One line of descent from the Russian royal family in a Catholic dynasty produced several saints from the House of Arpad in Hungary, most notably St. Elizabeth of Hungary, who was a direct descendant of Vladimir the Great.
Before 1917 there were two dioceses in Russia: in Mogilev with its episcopal see in St. Petersburg and Tiraspol with its episcopal see in Saratov. 150 Catholic parishes were present with more than 250 priests to serve around half a million Catholic believers in Russia. 
During the 70 years of the Soviet time (1917–1987) many Roman Catholic faithful lost their lives, were persecuted or sent to imprisonment for their faith. Besides being Christian, the Catholics had an additional stigma by belonging to a denomination that, unlike the Orthodox Christians, was (and still is) not considered indigenously Russian. By the end of the 1930s, there were only two functioning Roman Catholic churches in the USSR: the Church of St. Louis in Moscow and the Church of Our Lady of Lourdes in St. Petersburg.
In the aftermath of post-Civil-War famine of 1921, the Catholic Church sent the so-called Papal Famine Relief Mission to Russia, headed by the American Jesuit Edmund A. Walsh. The mission also succeeded in securing for the Vatican the Holy Relics of St. Andrew Bobola, which were then transported to Rome by the Mission's Assistant Director, Louis J. Gallagher.
There are approximately 750,000 Catholics in Russia - about 0.5% of the total population. For those of the Latin Rite there are four dioceses, including 1 archdiocese, plus an Apostolic Prefecture. Most Latin Rite Catholics are ethnic Russians or German-Russians, with smaller numbers of Poles, Ukrainians, Belarusians, Lithuanians, and Armenians There is a separate jurisdiction for those of the Byzantine Rite (see Russian Catholic Church), but it has extremely few followers.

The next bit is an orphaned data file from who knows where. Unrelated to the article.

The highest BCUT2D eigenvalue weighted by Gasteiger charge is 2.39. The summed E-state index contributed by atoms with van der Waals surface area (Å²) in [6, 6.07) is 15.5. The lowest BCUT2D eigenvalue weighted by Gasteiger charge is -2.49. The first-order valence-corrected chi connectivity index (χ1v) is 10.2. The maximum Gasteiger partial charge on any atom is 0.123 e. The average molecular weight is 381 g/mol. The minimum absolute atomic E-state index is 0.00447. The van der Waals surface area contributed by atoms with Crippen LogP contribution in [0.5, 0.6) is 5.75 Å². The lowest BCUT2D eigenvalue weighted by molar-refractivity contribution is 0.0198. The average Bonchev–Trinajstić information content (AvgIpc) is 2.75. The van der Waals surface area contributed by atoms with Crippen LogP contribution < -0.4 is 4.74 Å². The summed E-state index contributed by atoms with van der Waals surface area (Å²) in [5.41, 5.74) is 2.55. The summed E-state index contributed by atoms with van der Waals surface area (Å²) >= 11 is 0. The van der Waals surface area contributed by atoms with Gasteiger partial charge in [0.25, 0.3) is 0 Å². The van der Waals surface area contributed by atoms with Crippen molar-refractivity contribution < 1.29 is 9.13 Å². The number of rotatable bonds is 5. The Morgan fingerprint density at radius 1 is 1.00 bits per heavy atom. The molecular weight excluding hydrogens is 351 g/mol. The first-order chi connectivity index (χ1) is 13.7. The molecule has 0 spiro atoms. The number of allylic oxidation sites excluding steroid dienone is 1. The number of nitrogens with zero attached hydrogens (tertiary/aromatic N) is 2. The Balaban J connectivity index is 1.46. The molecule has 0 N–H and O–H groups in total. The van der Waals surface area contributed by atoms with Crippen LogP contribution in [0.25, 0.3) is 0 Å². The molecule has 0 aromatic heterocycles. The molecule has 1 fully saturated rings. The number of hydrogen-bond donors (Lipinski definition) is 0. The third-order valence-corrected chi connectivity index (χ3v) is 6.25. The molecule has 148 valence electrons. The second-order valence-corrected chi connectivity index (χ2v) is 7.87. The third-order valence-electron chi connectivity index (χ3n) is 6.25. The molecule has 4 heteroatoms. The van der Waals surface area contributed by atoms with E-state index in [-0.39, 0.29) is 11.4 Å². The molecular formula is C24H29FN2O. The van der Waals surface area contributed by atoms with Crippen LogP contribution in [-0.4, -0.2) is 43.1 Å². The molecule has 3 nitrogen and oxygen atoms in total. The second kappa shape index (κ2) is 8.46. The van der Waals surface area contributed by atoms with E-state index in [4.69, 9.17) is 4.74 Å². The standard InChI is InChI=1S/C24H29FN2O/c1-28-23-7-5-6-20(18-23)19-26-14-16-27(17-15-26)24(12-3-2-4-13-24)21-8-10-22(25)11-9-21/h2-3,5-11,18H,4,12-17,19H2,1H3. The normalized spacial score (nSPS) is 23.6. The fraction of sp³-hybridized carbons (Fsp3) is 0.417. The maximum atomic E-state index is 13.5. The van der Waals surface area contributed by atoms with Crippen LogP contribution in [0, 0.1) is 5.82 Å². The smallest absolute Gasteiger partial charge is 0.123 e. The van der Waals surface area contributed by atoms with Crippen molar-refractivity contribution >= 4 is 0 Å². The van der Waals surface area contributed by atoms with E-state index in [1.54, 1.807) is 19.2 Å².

In February 2002, the Catholic Apostolic Administrations were formed into one archdiocese in Moscow, and three dioceses in Novosibirsk, Saratov, and Irkutsk.
The Catholic Archbishop of Moscow has voiced his support for religious education in state sponsored schools, citing the examples of other countries.
Relations with the Russian Orthodox church have been rocky for nearly a millennium, and attempts at re-establishing Catholicism have met with opposition. Pope John Paul II for years expressed a desire to visit Russia, but the Russian Orthodox Church has for years resisted. In April 2002, Bishop Jerry Mazur of Eastern Siberia was stripped of his visa, forcing the appointment of a new bishop for that diocese. In 2002, five foreign Catholic priests were denied visas to return to Russia, construction of a new cathedral was blocked in Pskov, and a church in southern Russia was shot at. On Christmas Day 2005, Russian Orthodox activists planned to picket outside of Moscow's Catholic Cathedral, but the picket was cancelled. Despite the recent thawing of relations with the election of Pope Benedict XVI, there are still issues such as the readiness of the police to protect Catholics and other minorities from persecution.
A 2004 Ecumenical conference was organized for Russia's "traditional religions" Orthodox Christianity, Judaism, Islam and Buddhism, and therefore excluded Catholicism, despite the fact that the Catholic population in Russia is roughly similar in size to the Buddhists and now larger than the Jews (due to Jewish emigration). Ethnic Russian Catholics still tend to face pressure and stigma for belonging to an "alien" sect.
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- See Miroslav Labunka, “Religious Centers and Their Missions to Kievan Rus': From Olga to Volodimir.” Harvard Ukrainian Studies 12-13 (1988-1989): 159-93; Andrzej Poppe, "The Christianization and Ecclesiastical Structure of Kyivan Rus to 1300," Harvard Ukrainian Studies21, nos. 3-4 (1997): 318.
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- Catholic Dioceses in Russia
- Russian Catholic Bishops Website (Russian)
- Catholic St. Petersburg and North-Western Russia
- Most Holy Mother of God Catholic church in Vladivostok